The next person to act is to the left of the previous acting player. She must FROC by calling the previous bet, raising or folding. Once this action has progressed around the entire table the final player to act is the big blind position.

After all action is done, (no more betting) the dealer puts three cards, face up, on the table. This round is called the “flop” and these face up community cards can be used by each player to combine with their hole cards to create the best five card combination. There will be two additional cards added to the community cards by the last round of this hand. Each player hopes that his card combination will have a higher five card poker ranking than other players who have remained in this hand without folding.

The three flop cards are dealt face up, betting starts to your left with the player in the small blind position. This betting sequence will hold true for the remainder of the hand.   The minimum bet must be equal to or more than the big blind amount. In this round, players have the opportunity to just “check” and not make a bet as long as another player acting before them didn’t make a bet.

Since you are last to bet in this round you have the advantage of seeing how everyone else feels about their hole cards and the flop cards before you decide what to do. If they check around to you without making a bet you may decide that even your poor cards can be represented to the other players as good through you making a bet. This may cause the other players to fold their mediocre cards, allowing you to win the pot because no one feels they can beat you. If anyone calls a bet made by you or anyone else, they remain in the hand until the next card is dealt and betting starts anew.

The “turn card” round also known as “fourth street” follows the flop round. This is the fourth card dealt face up and combines with the three flop cards to make four community cards. Again, betting starts with the next player to the left of the dealer who has not folded his hand during the previous round.

Finally comes the “river” card round also known as “fifth street.” This is the final card dealt and is dealt face up becoming the fifth community card. Players who still remain in the game will mentally combine the community cards with their private hole cards to choose the best five card hand based upon poker hand value. A round of betting ensues. Once the final bets and calls are made hole cards are exposed to all players revealing the winning hand. The winner takes all the chips in the pot for that hand. Occasionally there are two hands with the same poker value in which case the pot is “chopped” or split evenly between the two players.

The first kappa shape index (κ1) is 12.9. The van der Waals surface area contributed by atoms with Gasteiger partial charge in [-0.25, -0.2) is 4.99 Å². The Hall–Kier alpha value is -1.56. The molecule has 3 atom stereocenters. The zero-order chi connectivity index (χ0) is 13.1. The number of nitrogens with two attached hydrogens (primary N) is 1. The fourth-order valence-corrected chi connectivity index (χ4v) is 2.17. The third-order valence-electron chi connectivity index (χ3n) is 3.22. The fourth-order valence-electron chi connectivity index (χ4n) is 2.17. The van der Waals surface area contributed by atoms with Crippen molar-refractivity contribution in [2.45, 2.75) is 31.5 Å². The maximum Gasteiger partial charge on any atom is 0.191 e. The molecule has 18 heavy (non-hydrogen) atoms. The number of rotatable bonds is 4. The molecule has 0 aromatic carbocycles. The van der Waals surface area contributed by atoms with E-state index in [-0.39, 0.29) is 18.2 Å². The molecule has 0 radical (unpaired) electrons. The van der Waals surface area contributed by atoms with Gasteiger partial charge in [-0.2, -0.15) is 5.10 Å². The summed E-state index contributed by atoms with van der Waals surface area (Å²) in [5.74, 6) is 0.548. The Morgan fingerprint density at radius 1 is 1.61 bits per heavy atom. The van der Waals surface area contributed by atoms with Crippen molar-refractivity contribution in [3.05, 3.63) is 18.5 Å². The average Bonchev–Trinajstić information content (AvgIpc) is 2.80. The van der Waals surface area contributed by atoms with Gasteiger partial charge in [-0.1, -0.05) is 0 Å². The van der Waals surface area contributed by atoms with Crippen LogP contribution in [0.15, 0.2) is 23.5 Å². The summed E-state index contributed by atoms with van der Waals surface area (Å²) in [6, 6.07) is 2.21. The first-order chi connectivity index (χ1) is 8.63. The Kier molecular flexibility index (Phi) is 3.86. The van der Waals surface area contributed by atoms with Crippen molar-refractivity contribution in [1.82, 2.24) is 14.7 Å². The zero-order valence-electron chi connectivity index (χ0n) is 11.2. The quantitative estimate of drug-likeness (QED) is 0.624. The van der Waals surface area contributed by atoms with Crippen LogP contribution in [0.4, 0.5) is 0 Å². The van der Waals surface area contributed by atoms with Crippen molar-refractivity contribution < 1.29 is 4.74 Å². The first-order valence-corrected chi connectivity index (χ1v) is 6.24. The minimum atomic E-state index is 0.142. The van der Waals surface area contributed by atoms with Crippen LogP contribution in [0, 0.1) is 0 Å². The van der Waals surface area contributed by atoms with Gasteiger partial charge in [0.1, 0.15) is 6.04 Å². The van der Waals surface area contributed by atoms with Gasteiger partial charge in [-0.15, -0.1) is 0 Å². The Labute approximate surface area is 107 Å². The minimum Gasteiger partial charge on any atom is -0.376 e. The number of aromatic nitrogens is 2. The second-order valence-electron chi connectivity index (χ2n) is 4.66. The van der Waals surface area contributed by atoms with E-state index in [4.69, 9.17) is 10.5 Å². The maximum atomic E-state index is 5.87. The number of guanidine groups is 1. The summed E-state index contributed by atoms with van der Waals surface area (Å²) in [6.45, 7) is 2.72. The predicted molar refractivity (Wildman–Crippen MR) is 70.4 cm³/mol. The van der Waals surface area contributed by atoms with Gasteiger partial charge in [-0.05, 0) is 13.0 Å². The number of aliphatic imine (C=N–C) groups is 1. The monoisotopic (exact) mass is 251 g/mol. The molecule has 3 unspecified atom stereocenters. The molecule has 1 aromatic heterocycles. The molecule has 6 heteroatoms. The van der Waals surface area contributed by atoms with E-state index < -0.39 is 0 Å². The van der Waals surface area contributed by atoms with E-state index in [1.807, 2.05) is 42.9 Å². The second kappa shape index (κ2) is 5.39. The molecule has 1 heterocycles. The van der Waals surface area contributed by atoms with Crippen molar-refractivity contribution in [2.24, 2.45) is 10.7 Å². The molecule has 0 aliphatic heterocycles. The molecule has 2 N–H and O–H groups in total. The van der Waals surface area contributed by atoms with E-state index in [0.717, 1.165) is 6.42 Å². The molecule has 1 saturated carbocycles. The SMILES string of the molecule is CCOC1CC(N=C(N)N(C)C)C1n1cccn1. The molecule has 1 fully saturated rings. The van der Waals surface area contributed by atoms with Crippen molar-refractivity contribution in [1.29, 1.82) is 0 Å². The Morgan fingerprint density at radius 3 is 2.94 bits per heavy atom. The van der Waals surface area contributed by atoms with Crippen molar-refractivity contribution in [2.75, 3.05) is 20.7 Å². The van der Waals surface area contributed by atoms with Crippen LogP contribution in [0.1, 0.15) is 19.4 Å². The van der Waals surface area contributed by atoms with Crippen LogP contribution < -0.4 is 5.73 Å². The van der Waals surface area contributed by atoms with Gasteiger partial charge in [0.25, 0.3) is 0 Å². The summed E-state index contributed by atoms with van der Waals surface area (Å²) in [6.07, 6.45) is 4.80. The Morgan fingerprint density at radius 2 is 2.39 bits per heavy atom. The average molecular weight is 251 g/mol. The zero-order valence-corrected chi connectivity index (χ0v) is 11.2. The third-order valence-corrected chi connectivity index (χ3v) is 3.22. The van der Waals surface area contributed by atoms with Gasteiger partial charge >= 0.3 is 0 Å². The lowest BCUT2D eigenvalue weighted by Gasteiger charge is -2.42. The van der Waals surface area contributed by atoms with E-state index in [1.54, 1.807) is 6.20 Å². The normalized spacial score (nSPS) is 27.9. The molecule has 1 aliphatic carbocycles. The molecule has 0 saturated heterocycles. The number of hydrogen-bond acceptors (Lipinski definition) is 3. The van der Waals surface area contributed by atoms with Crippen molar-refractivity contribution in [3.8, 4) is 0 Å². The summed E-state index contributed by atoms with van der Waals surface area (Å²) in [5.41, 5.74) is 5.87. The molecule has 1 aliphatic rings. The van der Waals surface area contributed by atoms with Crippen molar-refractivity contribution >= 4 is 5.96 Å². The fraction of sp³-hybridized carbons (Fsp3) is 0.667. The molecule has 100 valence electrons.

Tournament play continues until one player remains. Players who avoid elimination until they are “in the money” (qualify for receiving a piece of the prize pool) are paid based upon their winning position. In the example above, the player eliminated in the tenth paid position leaves the table and is paid $145 immediately upon departing the table. Some casinos allow a “chop” of the prize pool whereby remaining players who survive until only the paid positions remain, or at anytime thereafter,  choose to split the prize money evenly or by any ratio negotiated and agreed upon by all qualified players.


There you have No Limit Hold ‘Em tournament play in a nutshell. If you want to learn more about the game, buy my book! LOL

If this text fails to answer your questions about the basics of NLHE or if something is unclear, please tell me. That will help me improve the copy for clarity.

Enjoy the game as a spectator. Play the game for fun and profit. If you find yourself at my table just nod and wink and prepare for destruction!

TJ Western © 2014

 

Glossary

Hand--starts with the first card dealt and ends when only one player remains or remaining players reveal their cards and poker ranking determines the winner of that hand.

Round--a betting session that follows cards dealt. The next round begins when additional cards are dealt that initiates another betting session.

Blinds—mandatory bets that rotate to each player at the table.

Flop—first three community cards dealt face up.

Turn or 4th Street—fourth community card dealt face up.

River or 5th Street—fifth community card dealt face up.

Big Blind—establishes the minimum bet. Value is double the small blind value.

Small Blind—half the value of the big blind.

 Under the Gun—Player to the left of the big blind and the first to act pre-flop.

Hole Cards—the first two cards dealt face down to each player, visible only to the holding player.

Chop—to split the winnings among qualifying players.

Button—the virtual dealer position that rotates to the left after each hand.

Stack—chips available to the player for betting.

Re-entry—Re-enter a tournament after losing the chips received after the player’s initial buy-in purchase. The full tournament purchase price is required to re-enter.

In the money—player has achieved tournament survival until the paid player positions are all that remain.

First to act—the player who is in the table position that requires him to decide first whether to fold, raise or call/check after the dealer has dealt the cards for that round.

Buy-in—tournament entry fee.